Against the Wall (January 6 - March 31, 2014)

Against the Wall Exhibit Poster

Against the Wall
Social justice and civil unrest in California 1960s - 1980s
January 6 - March 31, 2014

The focus of this exhibition is on communities of color in California and their struggles for civil rights and social justice.

The period of the mid-1960s through the 1980s was a time of protests, marches, and demonstrations. Some of the many issues that inspired people to activism were farm workers’ rights, women’s rights, and fair housing and tenants’ rights. Flashpoint issues included police brutality, opposition to the Vietnam War, and racial and educational inequalities.

Against the Wall: Social Justice and Civil Unrest in California,1960s-1980s begins with a photograph of a 1967 open-air stage performance of the Chicano theater company El Teatro Campesino, founded on the picket lines of César Chávez’s United Farm Workers Union. Depicted is its leader Luis Valdez speaking in Washington D.C. on behalf of the United Farm Workers to Senators Ted Kennedy, Harrison A. Williams, and Ralph W. Yarborough.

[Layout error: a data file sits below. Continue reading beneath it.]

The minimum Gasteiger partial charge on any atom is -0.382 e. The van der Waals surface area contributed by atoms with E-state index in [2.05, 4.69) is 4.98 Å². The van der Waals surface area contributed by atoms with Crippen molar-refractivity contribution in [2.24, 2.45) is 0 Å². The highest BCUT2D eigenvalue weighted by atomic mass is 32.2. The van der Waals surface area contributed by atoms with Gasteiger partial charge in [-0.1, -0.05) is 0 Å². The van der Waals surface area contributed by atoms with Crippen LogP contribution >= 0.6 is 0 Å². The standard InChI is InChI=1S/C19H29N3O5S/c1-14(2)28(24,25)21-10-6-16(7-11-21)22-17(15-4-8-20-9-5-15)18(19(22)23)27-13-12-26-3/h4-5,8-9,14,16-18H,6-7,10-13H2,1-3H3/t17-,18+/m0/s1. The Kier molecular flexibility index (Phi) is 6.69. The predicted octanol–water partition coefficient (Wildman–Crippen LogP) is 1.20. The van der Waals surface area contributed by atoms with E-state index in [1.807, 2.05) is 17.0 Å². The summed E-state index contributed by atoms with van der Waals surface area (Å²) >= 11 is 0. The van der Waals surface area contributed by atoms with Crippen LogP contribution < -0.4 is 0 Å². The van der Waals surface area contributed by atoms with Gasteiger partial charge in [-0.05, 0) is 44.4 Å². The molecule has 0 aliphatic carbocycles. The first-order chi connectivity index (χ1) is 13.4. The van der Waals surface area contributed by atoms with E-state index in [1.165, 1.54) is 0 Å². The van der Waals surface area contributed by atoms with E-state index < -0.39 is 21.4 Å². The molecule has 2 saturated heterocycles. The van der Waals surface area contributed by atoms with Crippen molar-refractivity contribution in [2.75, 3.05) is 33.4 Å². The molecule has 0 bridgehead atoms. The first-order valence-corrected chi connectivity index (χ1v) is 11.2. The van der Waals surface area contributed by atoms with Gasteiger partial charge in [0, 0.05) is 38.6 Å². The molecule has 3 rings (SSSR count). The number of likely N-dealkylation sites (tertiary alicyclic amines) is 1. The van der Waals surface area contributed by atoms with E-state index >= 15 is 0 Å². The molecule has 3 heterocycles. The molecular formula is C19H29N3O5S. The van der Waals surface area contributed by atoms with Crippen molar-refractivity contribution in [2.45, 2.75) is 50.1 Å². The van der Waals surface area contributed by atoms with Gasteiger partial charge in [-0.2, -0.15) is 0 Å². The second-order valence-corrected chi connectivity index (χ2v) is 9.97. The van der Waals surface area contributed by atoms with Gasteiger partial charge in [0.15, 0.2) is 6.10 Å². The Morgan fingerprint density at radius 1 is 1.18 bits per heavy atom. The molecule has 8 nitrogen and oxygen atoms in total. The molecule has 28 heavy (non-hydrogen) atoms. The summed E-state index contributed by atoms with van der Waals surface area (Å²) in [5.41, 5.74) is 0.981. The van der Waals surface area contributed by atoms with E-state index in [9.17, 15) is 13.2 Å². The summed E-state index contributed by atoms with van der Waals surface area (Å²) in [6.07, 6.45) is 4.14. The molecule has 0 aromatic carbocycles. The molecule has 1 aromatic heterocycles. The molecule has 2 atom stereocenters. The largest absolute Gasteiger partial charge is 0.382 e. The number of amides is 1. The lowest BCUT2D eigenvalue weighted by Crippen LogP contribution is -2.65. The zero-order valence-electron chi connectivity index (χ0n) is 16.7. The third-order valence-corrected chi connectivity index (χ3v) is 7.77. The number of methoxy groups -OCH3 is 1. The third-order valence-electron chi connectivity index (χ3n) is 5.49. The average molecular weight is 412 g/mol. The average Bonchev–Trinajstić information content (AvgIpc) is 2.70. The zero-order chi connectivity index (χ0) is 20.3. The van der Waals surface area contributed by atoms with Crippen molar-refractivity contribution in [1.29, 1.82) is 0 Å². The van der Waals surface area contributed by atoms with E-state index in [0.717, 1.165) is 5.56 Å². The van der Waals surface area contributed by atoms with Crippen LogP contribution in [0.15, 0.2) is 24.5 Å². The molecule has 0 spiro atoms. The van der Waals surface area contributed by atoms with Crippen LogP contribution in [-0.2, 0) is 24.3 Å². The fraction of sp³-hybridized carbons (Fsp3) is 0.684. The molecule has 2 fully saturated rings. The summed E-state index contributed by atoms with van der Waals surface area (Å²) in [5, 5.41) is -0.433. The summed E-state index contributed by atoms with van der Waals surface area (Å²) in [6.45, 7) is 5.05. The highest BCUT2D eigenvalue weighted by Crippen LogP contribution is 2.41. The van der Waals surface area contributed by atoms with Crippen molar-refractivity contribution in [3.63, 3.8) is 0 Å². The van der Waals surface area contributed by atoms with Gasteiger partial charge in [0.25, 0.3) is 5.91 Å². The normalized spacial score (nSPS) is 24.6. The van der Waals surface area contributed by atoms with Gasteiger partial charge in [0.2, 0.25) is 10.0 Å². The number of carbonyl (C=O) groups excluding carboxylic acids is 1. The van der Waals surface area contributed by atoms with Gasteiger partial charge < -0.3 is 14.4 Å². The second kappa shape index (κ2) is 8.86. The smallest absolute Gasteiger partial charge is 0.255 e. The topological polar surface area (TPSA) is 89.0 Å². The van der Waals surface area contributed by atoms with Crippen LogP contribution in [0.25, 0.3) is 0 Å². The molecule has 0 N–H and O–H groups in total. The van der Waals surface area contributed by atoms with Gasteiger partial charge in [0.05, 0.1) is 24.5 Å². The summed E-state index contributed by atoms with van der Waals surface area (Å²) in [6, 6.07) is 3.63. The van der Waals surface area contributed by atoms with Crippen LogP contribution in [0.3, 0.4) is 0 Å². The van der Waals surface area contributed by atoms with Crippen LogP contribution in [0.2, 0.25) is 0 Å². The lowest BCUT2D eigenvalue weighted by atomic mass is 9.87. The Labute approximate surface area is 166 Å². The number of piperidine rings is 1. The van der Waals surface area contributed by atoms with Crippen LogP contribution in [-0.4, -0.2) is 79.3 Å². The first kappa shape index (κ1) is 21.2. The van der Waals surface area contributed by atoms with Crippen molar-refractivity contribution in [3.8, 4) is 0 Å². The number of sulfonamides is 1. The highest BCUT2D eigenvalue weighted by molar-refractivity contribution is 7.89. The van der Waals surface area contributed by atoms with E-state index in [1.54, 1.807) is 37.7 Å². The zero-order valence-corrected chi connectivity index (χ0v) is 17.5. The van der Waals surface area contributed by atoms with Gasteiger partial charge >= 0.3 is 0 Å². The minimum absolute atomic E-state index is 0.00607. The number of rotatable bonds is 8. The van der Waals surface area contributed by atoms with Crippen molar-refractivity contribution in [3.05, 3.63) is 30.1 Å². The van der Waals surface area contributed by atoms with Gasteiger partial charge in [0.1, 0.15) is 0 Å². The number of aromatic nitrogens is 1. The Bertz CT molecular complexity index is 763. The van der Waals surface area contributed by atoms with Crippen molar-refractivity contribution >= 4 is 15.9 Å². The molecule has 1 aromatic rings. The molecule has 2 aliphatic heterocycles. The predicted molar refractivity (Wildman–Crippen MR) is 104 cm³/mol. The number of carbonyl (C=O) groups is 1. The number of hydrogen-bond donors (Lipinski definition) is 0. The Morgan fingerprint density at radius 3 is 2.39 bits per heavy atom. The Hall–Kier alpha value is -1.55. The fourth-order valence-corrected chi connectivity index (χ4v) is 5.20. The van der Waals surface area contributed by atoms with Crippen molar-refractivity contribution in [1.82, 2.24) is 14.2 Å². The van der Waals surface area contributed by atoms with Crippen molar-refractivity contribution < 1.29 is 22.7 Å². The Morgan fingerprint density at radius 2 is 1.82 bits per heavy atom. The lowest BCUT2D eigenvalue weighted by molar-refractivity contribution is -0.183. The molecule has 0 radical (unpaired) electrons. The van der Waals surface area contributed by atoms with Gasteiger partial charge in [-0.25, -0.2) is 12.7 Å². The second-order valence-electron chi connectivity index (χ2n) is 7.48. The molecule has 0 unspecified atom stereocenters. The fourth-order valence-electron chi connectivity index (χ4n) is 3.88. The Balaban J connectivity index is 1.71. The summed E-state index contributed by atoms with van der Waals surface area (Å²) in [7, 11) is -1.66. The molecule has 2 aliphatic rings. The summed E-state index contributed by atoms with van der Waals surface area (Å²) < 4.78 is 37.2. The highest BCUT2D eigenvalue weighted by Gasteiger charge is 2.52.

Among the iconic events portrayed in the exhibition are two anti-Vietnam War marches: the August 29, 1970 Chicano Moratorium and the 1971 La Marcha de la Reconquista, which spanned much of the length of Cali-fornia. Both of these major demonstrations helped galvanize the Latino community against the Vietnam War.

Also pictured are the 1977 tenant protests in San Francisco’s Manilatown. Urban renewal projects in that city led to forced evictions of mainly elderly tenants from their homes, such as the International Hotel at the cor-ner of Kearny and Jackson streets. The low-cost hotel housed many Asian-American residents, largely Filipi-no-Americans.

The photographs and documents of Católicos por la Raza, the Black Panther Party, the American Indian Movement, and the United Farm Workers are just a few snapshots of the broad landscape of social movements that characterized this formative period in California’s—and the nation’s—history. Completing the exhibition are images of the 1989 hunger strike at UC Santa Barbara, during which students protested institutional rac-ism. Their nine major demands included the establishment of an ethnic and gender studies requirement and specific targets for the hiring of faculty of color.

This exhibition is presented in conjunction with UC Santa Barbara’s 2013-14 Critical Issues in America Series, which is examining “The Great Society at Fifty: Democracy in America, 1964/2014.” Items in the exhibition are drawn from the California Ethnic and Multicultural Archives (CEMA) in the Library’s Special Collections.